Iron literally gave shape and structure to Baltimore from the earliest days. Its most important derivative, steel, remains a powerful force in the local economy. This metal legacy is still visible on downtown streets in the form of surviving 19th century iron-front buildings, grand structures that teach us much about Victorian sensibilities and tastes.
Baltimore's cast-iron buildings make a unique architectural statement: crisp, clear and articulate. They are equally important as the structural forerunners of the modern steel-framed office tower.
An exhibit at the Maryland Historical Society Feb. 7 through May 1 will explore the phenomenon of the cast-iron front. "The Founder's Art: Baltimore's Cast-Iron Architecture and Ornamental Ironwork" includes color photographs of existing iron fronts, historic prints, models of buildings and gates, wooden foundry patterns, actual cast-iron columns and other architectural elements, and wrought-iron hardware from Baltimore's G. Krug & Son, the country's oldest continuously operating ironworks. The exhibit is sponsored by Baltimore Heritage, a local preservation group. Opening night falls on the 88th anniversary of the Great Baltimore Fire of 1904, which destroyed the archetypal 1851 Sun Iron Building and most of the city's cast-iron architecture.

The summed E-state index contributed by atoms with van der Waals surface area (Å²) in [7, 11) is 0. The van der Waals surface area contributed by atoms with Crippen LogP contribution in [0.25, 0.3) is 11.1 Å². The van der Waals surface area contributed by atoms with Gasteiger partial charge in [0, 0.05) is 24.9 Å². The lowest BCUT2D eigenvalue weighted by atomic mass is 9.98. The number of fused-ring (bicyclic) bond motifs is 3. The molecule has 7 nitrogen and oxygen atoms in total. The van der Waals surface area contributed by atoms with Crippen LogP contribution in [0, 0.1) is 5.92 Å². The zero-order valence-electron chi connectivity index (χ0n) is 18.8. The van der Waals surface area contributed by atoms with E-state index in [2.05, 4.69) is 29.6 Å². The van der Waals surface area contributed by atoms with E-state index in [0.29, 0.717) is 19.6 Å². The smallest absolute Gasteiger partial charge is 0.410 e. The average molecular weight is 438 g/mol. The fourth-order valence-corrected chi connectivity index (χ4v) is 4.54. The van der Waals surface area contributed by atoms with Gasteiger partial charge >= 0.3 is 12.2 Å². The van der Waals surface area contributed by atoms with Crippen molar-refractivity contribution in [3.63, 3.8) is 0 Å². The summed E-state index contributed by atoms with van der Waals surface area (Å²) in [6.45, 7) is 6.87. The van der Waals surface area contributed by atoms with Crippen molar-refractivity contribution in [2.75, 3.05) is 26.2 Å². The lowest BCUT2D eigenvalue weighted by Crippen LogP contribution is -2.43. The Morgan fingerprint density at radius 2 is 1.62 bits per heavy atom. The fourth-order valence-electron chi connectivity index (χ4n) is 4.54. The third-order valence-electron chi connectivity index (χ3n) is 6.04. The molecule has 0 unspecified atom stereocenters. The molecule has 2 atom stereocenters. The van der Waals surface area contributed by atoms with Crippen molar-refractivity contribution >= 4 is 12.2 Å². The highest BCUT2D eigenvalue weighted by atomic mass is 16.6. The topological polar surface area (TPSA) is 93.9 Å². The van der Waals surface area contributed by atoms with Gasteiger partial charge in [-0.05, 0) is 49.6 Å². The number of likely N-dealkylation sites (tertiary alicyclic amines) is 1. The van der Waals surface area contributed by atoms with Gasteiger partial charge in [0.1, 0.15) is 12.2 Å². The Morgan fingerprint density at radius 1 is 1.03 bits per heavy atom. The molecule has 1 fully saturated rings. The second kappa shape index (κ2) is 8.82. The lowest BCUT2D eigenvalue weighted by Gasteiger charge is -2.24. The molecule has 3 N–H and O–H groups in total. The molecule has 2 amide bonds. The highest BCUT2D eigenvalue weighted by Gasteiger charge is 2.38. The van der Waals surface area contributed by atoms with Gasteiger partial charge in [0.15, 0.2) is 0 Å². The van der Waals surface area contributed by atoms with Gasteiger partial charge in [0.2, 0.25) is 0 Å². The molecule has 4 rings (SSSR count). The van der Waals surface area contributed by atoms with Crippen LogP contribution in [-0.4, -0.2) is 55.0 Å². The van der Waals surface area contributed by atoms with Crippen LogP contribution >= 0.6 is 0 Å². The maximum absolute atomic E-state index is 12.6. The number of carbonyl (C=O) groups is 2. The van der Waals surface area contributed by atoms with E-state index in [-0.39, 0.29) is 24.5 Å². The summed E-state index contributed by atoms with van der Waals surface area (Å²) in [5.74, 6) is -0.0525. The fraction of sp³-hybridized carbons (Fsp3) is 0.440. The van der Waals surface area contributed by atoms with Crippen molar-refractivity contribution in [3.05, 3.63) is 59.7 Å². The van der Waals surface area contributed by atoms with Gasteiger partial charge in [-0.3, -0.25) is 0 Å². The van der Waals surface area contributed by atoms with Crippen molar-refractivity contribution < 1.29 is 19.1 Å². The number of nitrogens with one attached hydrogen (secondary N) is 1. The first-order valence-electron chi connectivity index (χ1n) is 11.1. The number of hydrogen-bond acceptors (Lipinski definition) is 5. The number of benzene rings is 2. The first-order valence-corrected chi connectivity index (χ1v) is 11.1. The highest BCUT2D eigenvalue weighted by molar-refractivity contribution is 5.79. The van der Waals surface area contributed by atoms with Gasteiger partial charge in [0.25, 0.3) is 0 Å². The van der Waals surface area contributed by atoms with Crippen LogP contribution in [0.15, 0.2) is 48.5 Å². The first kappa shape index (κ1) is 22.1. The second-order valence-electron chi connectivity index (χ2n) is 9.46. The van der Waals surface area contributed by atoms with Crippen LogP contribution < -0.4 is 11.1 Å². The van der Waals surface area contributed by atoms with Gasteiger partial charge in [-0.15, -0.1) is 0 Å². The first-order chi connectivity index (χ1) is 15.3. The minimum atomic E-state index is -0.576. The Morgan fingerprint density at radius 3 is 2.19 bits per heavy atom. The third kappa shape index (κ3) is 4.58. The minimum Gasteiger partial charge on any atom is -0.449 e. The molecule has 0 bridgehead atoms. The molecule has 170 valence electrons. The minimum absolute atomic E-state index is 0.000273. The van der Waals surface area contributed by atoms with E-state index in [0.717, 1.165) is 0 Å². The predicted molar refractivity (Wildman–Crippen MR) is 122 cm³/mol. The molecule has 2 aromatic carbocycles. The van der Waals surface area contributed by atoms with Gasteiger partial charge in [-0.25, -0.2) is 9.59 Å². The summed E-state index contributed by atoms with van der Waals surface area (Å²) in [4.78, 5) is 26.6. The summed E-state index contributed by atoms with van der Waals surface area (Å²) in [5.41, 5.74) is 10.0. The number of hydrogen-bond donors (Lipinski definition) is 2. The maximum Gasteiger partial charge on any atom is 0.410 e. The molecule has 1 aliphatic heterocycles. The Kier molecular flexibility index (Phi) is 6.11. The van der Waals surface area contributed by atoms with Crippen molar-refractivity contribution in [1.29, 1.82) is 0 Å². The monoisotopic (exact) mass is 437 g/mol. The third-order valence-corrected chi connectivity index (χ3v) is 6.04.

For home libraries, an illuminating new volume, "Baltimore's Cast-Iron Buildings and Architectural Ironwork" (Tidewater Publishers, $19.95), celebrates the cast-iron era with photographs by Ron Haisfield and text by James D. Dilts and Catharine F. Black.